A Mom’s Guide to Domestic Tranquility with Her Teen Daughter

An eight-step plan for a calmer, happier life.
Mom Is the Word | posted by Jennifer Gay Summers
Shadow of a little girl and her mom, reflecting on how she grew up to be a teenager with ADHD

Lee groaned as we walked into our neighborhood Starbucks and saw a long line stretching through the store.

“Want to take a rain check?”

She squared her shoulders and said, “I can do this.”

It’s remarkable how far she’s come, all grown up to be a teenager with ADHD, I thought. The old memory floated up, when six-year-old Lee couldn’t “do this” at the very same Starbucks.

We were waiting in line that day when she scrambled off. When I caught sight of her, she was picking up trash under all the tables. People clutched their coffee as Lee lifted their feet, snatching napkins, swizzle sticks, whatever she could find. I left the line, giving chase. A man stopped me.

“Is that your child?” he asked.

“Yes…” I said, blushing, thinking I knew what was coming.

“When she turns 18, you’d be smart to give her a shove out the door and take away the key.” He strode off.

I looked after him, my mouth open, as if I’d been slapped in the face. And, for a split second, I wondered, Was he right? Would Lee turn out to be the teenager every mom dreads?

But, here I was, almost 12 years later, standing in line with a mature Lee who was far more in control of her impulses. And the last thing I would ever think of doing was kick her out of the house. Instead, I was connecting, communicating with, and loving my teenage daughter. Possibly, the man had an issue; maybe he was having trouble with his own difficult child with ADHD. If he were here today, this is some of the advice I’d give him, and it doesn’t include a shove out the door.

Listen more. Because Lee often gets distracted when she’s talking, I frequently jump in and finish her sentences. My words aren’t always her thoughts, and she resents my interference. When I’m patient, she communicates more, which is a treasure in these teenage years.

Accept. To my way of thinking, Lee’s room is a disaster area: Clothes, drawings, books, and little trinkets litter the floor. Yet she insists on leaving it this way so she can find everything. Accepting that we have two different ways of managing our lives helps me give her the respect and support she deserves.

Take it one day at a time. After years of being an ADHD parent advocate, I often jump ahead to the bigger picture. When Lee misses a day of high school, due to an anxiety attack or chronic bronchitis, I wonder how she’s going to get through college. If I keep things in perspective and focus on the present, I have faith Lee will make it just fine.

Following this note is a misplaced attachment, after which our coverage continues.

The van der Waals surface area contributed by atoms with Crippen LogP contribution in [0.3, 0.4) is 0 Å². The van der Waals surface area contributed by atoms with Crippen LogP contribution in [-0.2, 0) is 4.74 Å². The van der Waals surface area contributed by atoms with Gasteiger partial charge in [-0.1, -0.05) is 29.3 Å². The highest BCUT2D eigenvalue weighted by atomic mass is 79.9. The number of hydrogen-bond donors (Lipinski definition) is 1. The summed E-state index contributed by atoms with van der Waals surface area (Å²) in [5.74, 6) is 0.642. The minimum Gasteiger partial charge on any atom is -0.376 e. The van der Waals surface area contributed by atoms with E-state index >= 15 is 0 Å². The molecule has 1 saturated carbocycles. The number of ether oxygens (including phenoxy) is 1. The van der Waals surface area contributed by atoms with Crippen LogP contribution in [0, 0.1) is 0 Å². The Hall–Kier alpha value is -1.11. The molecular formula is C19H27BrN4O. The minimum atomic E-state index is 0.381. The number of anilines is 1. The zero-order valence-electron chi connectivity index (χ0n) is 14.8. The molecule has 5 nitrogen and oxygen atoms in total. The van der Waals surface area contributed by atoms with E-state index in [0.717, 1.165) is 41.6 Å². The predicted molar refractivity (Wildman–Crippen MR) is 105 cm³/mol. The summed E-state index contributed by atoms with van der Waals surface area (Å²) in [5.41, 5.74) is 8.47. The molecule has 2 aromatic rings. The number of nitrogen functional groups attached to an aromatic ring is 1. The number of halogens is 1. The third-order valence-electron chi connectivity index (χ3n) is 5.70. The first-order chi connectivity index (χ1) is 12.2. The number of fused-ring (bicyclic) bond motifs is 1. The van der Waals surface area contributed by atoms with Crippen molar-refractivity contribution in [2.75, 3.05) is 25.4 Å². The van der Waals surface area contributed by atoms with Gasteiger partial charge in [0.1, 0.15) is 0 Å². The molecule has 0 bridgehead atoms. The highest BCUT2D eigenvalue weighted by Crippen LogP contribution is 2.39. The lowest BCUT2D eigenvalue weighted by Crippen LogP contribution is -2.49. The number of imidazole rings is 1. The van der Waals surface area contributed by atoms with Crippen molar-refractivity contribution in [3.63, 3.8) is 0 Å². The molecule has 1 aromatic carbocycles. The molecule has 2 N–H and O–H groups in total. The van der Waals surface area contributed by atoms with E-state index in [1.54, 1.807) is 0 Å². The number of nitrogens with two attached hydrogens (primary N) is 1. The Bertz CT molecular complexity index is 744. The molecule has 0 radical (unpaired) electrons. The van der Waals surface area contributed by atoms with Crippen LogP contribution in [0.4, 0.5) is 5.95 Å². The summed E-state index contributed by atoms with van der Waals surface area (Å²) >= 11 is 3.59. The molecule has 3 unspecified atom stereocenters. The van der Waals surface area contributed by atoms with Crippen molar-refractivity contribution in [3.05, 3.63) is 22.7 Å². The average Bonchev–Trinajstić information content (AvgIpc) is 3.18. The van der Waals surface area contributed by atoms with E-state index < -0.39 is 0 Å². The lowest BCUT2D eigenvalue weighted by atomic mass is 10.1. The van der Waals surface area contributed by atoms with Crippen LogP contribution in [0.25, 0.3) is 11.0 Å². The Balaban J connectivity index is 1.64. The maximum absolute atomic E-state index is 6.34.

Don’t assume an 18-year-old is independent. Lee is two to three years behind in maturity according to the latest ADHD research, so that puts her closer to 16. I’ll work on keeping my parent expectations appropriate and continue to help her manage life skills she’ll need for the day she does move out. Just this year, Lee is getting out of bed on time to make it to school, setting alarms for medication and chore reminders, and organizing her backpack before the next day of school. These are huge steps forward.

Be realistic. Lee not only has ADHD but every learning disability associated with it. She is making steady progress in educational therapy. Her path will take longer than the typical child’s, but she’ll learn what tools she’ll use to succeed in life. We’ll take it slowly, in manageable chunks.

Stay calm. Lee has bad anxiety attacks from time to time. I want to be by her side and help, but she always pleads to be left alone until it passes. I remember what her therapist told me to do in times when I feel helpless: I go somewhere quiet, close my eyes, and set the intention to release my fears with each deep breath I take, reminding myself that this, too, shall pass.

Reflect, don’t react. Lee’s brain is wired for conflict, especially now that she’s a teenage girl who needs to break away from her mom. It’s not worth firing back and giving her more reason to argue. If I reflect back, “You seem angry” versus reacting with, “Don’t yell at me!” I honor her feelings, and the argument often disappears.

Take care of yourself. While my friends are saying goodbye and sending their daughters off to college, I’m settling in for what looks to be more years of having Lee at home. Each day, I try to be mindful of what fulfills me, as I help to guide her. As long as I get in my writing time, a walk in the hills with our dog, and an escape into a good book, I’m happy. The whole family benefits!

 
 
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